UCare’s pain over a lost state contract has resulted in big enrollment gains for two rival health insurers.
The HMO division of Blue Cross and Blue Shield of Minnesota added about 162,000 members in state public health insurance programs between December and January, according to new state data, while Minnetonka-based Medica added 120,000.
Minneapolis-based UCare, meanwhile, lost about 343,000 enrollees, according to a report posted earlier this month by the state Department of Human Services.
The numbers provide a first look at how the market is changing after UCare lost most of its massive contract with the state to manage care for the largest portions of the Medical Assistance and MinnesotaCare insurance programs.
For Blue Cross and Medica, the enrollment numbers suggest each company could see more than $1 billion in revenue from the public programs this year, according to a Star Tribune analysis. UCare stands to see about $60 million in revenue, according to the analysis, down from $1.5 billion in 2014.
“As expected, Blue Plus experienced significant membership gains in January as a result of the statewide bid,” spokesman Jim McManus said in a statement, using the trade name for the HMO division at Blue Cross.
“It’s too early for us to start speculating on what our costs will be related to an increase in revenue,” said McManus, whose company’s combined enrollment in Medical Assistance and MinnesotaCare more than doubled to about 258,000 people.
Last year, UCare eliminated 250 jobs because of the lost contract, which covers state programs that primarily provide health insurance to lower-income Minnesotans.
Blue Cross, meanwhile, is adding 70 workers and has opened a new office located near UCare’s headquarters in northeast Minneapolis. On Tuesday, Medica said it has added about 30 jobs.
The state says the contract changes are saving state and federal taxpayers $450 million this year. UCare supporters, meanwhile, have argued that the public programs are losing the HMO’s expertise in working with racial and ethnic minority communities as well as non-English speakers.
The Dayton administration moved to competitive bidding of contracts in the public programs a few years ago, following concerns that HMOs were making too much money on the business. It’s too soon to say what margins might look like with the new contracts, but Medica expects they will be “very tight,” said Geoff Bartsh, the company’s vice president for state public programs.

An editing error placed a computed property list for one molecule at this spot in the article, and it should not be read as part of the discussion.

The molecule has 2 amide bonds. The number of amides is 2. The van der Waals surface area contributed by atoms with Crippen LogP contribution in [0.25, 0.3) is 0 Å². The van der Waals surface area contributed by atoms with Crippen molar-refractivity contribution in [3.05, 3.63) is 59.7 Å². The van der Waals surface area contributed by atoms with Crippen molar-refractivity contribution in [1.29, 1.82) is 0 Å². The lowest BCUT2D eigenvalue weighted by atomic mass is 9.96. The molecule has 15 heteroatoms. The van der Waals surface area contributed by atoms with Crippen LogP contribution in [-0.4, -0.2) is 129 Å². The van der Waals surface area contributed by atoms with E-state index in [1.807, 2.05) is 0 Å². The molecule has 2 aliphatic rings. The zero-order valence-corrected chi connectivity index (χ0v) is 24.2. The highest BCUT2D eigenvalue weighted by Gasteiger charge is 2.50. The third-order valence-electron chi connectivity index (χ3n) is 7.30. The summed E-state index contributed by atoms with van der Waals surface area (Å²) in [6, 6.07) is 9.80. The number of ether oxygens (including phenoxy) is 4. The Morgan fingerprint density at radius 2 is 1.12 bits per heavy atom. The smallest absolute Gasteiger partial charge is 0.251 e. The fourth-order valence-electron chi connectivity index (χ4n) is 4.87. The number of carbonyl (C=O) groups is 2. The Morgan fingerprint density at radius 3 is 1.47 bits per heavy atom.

“We submitted a bid anticipating very little margin and requiring us to do a better job managing costs in order to meet those margin expectations,” Bartsh said in a statement.
In 2014, the HMOs at Blue Cross, HealthPartners, Medica and UCare collectively reported operating income of $135.2 million, with UCare earning nearly $100 million of the total, according to financial statements. That year, the HMOs collectively saw about $3.2 billion in revenue from the state public programs.
With the contract changes, Bloomington-based HealthPartners lost about 11,000 enrollees in the health insurance programs. There also were shifts in enrollment totals at four county-based organizations that the Department of Humans Services (DHS) hires along with HMOs to manage care for enrollees in the programs.
UCare currently has about 14,000 enrollees across MinnesotaCare and the largest portion of the Medical Assistance program. The HMO also covers another 36,000 people in smaller public programs for special populations.
Whereas UCare had been the largest managed care organization in the public programs, the distinction now goes to Medica, which saw its membership grow by about 75 percent to roughly 282,000 people. The HMO picked up most enrollment in counties like Hennepin, Anoka, Dakota, Scott and Washington, where it serves as the “default” plan, Bartsh said.
All public program enrollees have a choice in health plan options based on the county they live in, but people who don’t pick a plan are assigned to the default managed care organization.
“By and large, whoever was the default carrier picked up the majority of enrollees who had to pick a plan,” Bartsh said in an interview.
The share of enrollees assigned to the default plans was greater than expected, said Vince Rivard, a HealthPartners spokesman, in a statement. The high default rate of 75 percent “could be caused by some confusion among members,” Rivard said.
The new contract marked the first time competitive bidding was used for all counties in the state at once. As a result, more people were shifting health plans at one time than ever before.
The shift on Jan. 1 came as DHS was struggling with troubles renewing coverage for people in the programs. The agency’s call center, as well as the help line at the state’s MNsure insurance exchange, were flooded with calls during the last week of December due to problems with state notices for MinnesotaCare and Medical Assistance enrollees who needed to continue their insurance.
About 64,000 people received termination notices in December, but the cutoff letters weren’t sent in time to satisfy requirements that enrollees get 10 days’ notice. Plus, the Star Tribune reported at the time that another 6,100 people in the MinnesotaCare program received termination notices even though they had submitted required paperwork for renewals to DHS.
On New Year’s Eve, DHS announced it was extending coverage into January because of the problems. Affected enrollees were temporarily placed in a “fee-for-service” portion of the public programs for this month, which means many could wind up with one of the managed care organizations beginning in February.
“We hope they will have an opportunity to get back onto the programs and enroll in the health plan of their choice,” said Rivard of HealthPartners, in a statement. “That will affect the state’s overall numbers and ours as well.”